I am by no means an expert on trauma and PTSD, but I live it every day. What I can tell is, my path to it was more than incident-specific. I believe that there may be room to include emergency service PTSD in a category that reflects the damage inflicted by or being witness to multiple critical incidents. Exposure over an extended period of time doesn’t seem to fit the criteria the DSM-5 Diagnostic and Statistics Manual is looking for.


The American Psychiatric Association defines post-traumatic stress disorder(PTSD) as a psychiatric disorder that can occur in people who have experienced or witnessed a traumatic event such as a natural disaster, a serious accident, a terrorist attack, war/combat, rape or other personal violent assaults.

Because EMS workers tend to have prolonged and repetitive exposure, the notion that “a” single traumatic event is a must when diagnosing PTSD, may not do these brave souls’ justice. In fact, it may leave a portion of the traumatized undiagnosed because it may be hard to discern that one particular incident.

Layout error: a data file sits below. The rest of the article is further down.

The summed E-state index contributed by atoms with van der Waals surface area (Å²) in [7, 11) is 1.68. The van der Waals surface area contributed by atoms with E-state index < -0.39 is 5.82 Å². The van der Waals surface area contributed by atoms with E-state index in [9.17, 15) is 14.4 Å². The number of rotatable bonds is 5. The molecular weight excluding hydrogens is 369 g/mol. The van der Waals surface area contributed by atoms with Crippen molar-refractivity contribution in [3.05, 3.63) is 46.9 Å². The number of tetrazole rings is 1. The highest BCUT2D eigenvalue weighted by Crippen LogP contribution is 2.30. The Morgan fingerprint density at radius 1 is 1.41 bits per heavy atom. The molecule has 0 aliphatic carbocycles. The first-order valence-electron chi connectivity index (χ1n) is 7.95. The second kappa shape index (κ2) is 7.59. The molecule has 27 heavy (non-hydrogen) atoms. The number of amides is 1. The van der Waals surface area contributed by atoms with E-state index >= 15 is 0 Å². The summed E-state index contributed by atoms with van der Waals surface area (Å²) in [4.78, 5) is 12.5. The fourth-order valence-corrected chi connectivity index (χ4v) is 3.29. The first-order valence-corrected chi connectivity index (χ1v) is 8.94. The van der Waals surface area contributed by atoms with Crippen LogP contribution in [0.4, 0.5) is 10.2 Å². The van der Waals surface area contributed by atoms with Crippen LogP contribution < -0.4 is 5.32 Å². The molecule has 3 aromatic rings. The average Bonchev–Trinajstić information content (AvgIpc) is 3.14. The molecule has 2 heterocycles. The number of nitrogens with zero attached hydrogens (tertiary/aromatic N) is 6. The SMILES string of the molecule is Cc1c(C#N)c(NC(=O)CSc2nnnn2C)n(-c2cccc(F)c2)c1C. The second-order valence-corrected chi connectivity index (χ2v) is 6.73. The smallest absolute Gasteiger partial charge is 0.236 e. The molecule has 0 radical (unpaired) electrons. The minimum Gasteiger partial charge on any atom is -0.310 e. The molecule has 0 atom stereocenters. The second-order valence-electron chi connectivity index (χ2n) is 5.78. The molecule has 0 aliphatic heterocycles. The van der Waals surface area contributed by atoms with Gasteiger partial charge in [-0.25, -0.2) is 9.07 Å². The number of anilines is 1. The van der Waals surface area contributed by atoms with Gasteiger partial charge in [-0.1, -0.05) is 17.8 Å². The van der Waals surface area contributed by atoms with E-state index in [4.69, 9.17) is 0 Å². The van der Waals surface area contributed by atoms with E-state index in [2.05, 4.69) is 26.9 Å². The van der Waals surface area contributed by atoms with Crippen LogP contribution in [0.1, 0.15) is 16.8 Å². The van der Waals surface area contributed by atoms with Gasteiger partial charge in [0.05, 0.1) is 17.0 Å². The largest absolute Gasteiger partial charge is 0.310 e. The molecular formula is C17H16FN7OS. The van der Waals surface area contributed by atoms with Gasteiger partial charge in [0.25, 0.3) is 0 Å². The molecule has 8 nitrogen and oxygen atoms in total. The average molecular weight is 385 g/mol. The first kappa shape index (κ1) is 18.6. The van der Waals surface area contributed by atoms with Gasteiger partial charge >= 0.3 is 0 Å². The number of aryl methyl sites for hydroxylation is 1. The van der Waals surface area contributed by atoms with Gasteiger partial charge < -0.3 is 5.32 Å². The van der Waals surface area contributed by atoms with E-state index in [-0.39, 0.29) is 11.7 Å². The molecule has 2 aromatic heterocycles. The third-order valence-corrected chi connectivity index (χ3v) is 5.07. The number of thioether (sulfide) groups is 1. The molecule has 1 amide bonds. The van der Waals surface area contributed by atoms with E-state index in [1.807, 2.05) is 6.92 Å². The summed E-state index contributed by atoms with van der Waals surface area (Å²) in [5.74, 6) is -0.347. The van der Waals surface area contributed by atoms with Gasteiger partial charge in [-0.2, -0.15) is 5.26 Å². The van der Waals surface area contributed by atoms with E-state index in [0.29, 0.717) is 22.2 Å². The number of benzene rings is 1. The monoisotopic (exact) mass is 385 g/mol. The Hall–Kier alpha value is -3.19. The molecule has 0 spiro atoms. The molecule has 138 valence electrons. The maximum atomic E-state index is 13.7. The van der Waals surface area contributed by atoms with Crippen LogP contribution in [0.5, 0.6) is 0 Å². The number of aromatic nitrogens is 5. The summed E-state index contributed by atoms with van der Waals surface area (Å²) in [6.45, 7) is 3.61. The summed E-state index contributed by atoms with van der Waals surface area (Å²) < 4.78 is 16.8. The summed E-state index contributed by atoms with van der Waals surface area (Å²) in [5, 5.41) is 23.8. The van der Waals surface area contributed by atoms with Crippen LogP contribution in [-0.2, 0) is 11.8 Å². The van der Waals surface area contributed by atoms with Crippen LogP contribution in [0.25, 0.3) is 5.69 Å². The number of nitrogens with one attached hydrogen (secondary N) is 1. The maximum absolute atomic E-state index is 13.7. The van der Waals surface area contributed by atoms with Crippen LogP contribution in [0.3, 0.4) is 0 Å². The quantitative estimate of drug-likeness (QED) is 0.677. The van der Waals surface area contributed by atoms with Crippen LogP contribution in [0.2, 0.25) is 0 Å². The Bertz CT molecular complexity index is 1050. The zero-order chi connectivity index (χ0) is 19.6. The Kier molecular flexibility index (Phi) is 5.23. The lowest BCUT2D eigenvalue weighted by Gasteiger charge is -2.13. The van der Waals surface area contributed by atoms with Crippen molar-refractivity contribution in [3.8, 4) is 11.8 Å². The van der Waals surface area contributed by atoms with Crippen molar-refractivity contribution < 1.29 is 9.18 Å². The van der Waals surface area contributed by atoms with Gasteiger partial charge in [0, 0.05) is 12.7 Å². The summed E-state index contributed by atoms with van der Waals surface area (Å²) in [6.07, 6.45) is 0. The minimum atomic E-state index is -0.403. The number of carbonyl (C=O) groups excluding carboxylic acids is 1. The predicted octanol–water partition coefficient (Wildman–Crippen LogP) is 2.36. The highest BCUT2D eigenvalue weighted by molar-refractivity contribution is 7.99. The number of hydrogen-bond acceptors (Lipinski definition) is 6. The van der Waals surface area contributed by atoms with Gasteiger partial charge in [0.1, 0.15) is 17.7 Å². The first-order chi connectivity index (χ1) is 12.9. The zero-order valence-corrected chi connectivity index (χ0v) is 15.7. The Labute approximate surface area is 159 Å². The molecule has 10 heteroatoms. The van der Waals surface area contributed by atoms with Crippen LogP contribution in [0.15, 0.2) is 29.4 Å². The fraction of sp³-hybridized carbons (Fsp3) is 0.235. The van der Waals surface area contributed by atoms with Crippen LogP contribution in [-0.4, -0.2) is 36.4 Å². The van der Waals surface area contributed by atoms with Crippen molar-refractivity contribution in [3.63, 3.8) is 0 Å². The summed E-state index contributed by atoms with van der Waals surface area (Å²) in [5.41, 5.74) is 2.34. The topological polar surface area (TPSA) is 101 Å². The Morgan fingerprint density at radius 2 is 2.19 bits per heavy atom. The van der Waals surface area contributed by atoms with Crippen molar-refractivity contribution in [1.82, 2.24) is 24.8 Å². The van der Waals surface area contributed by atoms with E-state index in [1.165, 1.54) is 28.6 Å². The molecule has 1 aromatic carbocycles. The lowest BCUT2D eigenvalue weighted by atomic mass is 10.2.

From my own experience, those accumulated scenes can play out in nightmares that are not incident-specific and are not recalled with any real regularity. Sometimes I awake feeling like I just relived a fire service memory in real life. I can’t recall the dream, but I know the numbing angst of PTSD well.

Recently, I have learned that I am not the only firefighter who is haunted by their traumatic experiences in this way. Other firefighters have told me that they have similar experiences. Many describe their symptoms as accumulative and can not nail it down to just one event.